Iowa Learning Farms, along with The Eastern Iowa Airport, University of Iowa and the STRIPS project, will host a field day on Thursday, September 8th. The 5:30 p.m.-7:30 p.m. field day near Cedar Rapids is free and open to the public. It will begin with a complimentary meal served by the Linn County Cattlemen.
The field day will highlight the installation of prairie strips and biomass fuel crop Miscanthus at The Eastern Iowa Airport in Cedar Rapids. As one of the largest farms in Linn County, the airport farmland is leased and farmed by five local farmers. It has over 1,900 acres in corn and soybean production and is located at the top of the Cedar and the Iowa Rivers watersheds.
In an effort to have a positive and sustainable impact on the environment, while still generating revenue, the airport partnered with Iowa State University and the STRIPS Project as well as the University of Iowa Biomass Fuel Project.
Through these partnerships, the airport seeded about 10 percent of a 100-acre section to prairie to monitor the impacts on soil and water quality. In addition, Giant Miscanthus was planted on about 63 acres of low performing farmland. Both the Miscanthus and the prairie grass will be harvested for use in the Biofuel Project.
Speaking at the field day is Cedar Rapids Mayor Ron Corbett, Emily Heaton, Iowa State University assistant professor of agronomy and extension biomass specialist, Lisa Schulte-Moore Iowa State University professor of Natural Resource Ecology and Management and STRIPS team researcher, University of Iowa representatives Ingrid Gronstal-Anderson and Ben Anderson, and Airport Director Marty Lenss.
The field day site will be at the Eastern Iowa Airport, Curtiss Ct, Cedar Rapids, Iowa 52404. The field day will take place west of the main terminal. From Exit 13 oh I-380 head west on Wright Brothers Blvd for 2.5 miles. Turn left onto Cessna Pl SW following the field day signs. Parking is available on the north and south sides of Curtiss Ct.
The STRIPS project, Science-based Trials of Rowcrops Integrated with Prairie Strips, is at Neal Smith Wildlife Refuge, Prairie City. During the 2007 to 2012 trial period, the team found that this 10 percent conversion to prairie reduced sediment export by 95 percent, total phosphorus export by 90 percent, and total nitrogen export by nearly 85 percent when compared to the losses from the 100 percent row-crop, no-till watersheds. Iowa farmers are now applying this conservation practice on their own fields for the benefits that the research results have shown.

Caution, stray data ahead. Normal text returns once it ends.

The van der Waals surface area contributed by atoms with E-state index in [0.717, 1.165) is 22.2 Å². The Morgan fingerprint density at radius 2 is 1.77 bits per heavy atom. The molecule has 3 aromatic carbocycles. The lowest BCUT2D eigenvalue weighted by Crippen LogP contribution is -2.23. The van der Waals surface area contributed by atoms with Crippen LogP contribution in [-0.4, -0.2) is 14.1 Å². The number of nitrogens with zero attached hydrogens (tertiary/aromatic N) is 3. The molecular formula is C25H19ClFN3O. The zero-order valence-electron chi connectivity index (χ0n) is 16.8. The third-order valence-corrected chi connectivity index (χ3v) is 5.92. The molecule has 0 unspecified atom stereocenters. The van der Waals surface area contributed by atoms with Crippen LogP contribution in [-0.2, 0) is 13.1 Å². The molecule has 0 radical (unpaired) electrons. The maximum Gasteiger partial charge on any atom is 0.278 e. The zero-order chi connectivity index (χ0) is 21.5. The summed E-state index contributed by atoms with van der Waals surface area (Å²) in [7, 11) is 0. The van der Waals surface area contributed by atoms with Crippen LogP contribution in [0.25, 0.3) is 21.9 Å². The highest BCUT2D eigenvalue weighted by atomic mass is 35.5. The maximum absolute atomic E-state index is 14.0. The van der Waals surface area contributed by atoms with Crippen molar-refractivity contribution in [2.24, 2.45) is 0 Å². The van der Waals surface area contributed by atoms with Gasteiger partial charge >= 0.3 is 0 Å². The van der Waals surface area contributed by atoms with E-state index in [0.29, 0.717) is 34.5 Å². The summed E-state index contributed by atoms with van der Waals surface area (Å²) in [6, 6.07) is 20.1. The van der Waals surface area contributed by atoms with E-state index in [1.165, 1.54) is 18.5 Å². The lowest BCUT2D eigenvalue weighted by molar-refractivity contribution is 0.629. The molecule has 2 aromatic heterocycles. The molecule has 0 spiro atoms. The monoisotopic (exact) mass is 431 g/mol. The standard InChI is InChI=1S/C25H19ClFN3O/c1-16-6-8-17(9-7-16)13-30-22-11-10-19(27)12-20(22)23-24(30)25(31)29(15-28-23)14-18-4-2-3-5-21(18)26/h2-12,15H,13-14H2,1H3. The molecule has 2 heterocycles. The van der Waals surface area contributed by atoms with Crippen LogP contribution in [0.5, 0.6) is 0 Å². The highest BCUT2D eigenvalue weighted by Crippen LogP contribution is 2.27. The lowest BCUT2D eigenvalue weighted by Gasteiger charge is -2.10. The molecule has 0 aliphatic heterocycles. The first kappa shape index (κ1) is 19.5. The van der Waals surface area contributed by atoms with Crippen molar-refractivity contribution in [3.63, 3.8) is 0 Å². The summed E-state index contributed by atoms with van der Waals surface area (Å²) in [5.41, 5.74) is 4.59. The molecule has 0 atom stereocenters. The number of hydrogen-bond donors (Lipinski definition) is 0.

The biomass fuel crop the airport will be growing is a large perennial grass called Miscanthus (specifically, Miscanthus × giganteus) a sterile, noninvasive variety. As a deep-rooted perennial grass, it provides soil and water quality protection similar to prairie strips. Miscanthus is able to produce more biomass of fuel per acre, and per unit input, than other types of grass or prairie, making it more economically viable and reducing the amount of land needed for fuel production.
For more information about Iowa Learning Farms, visit the website: http://www.extension.iastate.edu/ilf/.
Established in 2004, Iowa Learning Farms is building a Culture of Conservation, encouraging adoption of conservation practices. Farmers, researchers and ILF team members are working together to identify and implement the best management practices that improve water quality and soil health while remaining profitable. Partners of Iowa Learning Farms are the Iowa Department of Agriculture and Land Stewardship, Iowa State University Extension and Outreach, Leopold Center for Sustainable Agriculture, Iowa Natural Resources Conservation Service and Iowa Department of Natural Resources (USEPA section 319), Conservation Districts of Iowa, Iowa Farm Bureau, Iowa Water Center and Practical Farmers of Iowa.